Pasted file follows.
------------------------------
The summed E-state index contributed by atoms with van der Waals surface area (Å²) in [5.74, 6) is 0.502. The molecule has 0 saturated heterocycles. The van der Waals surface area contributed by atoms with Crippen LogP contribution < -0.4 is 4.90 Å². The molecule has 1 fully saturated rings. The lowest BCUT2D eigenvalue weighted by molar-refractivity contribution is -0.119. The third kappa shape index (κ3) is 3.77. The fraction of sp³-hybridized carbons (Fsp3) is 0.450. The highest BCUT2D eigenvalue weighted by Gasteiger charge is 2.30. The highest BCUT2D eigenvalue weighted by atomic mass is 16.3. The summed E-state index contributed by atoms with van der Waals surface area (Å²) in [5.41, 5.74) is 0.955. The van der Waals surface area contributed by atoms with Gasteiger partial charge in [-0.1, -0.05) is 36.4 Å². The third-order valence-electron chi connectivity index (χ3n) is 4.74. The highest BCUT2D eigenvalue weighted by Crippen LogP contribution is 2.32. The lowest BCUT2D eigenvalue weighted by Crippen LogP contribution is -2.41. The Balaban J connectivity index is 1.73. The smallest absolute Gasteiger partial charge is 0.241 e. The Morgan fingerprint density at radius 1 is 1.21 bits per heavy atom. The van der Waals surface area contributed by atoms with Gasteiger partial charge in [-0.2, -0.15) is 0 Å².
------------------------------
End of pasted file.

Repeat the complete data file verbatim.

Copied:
The summed E-state index contributed by atoms with van der Waals surface area (Å²) in [5.74, 6) is 0.502. The molecule has 0 saturated heterocycles. The van der Waals surface area contributed by atoms with Crippen LogP contribution < -0.4 is 4.90 Å². The molecule has 1 fully saturated rings. The lowest BCUT2D eigenvalue weighted by molar-refractivity contribution is -0.119. The third kappa shape index (κ3) is 3.77. The fraction of sp³-hybridized carbons (Fsp3) is 0.450. The highest BCUT2D eigenvalue weighted by Gasteiger charge is 2.30. The highest BCUT2D eigenvalue weighted by atomic mass is 16.3. The summed E-state index contributed by atoms with van der Waals surface area (Å²) in [5.41, 5.74) is 0.955. The van der Waals surface area contributed by atoms with Gasteiger partial charge in [-0.1, -0.05) is 36.4 Å². The third-order valence-electron chi connectivity index (χ3n) is 4.74. The highest BCUT2D eigenvalue weighted by Crippen LogP contribution is 2.32. The lowest BCUT2D eigenvalue weighted by Crippen LogP contribution is -2.41. The Balaban J connectivity index is 1.73. The smallest absolute Gasteiger partial charge is 0.241 e. The Morgan fingerprint density at radius 1 is 1.21 bits per heavy atom. The van der Waals surface area contributed by atoms with Gasteiger partial charge in [-0.2, -0.15) is 0 Å².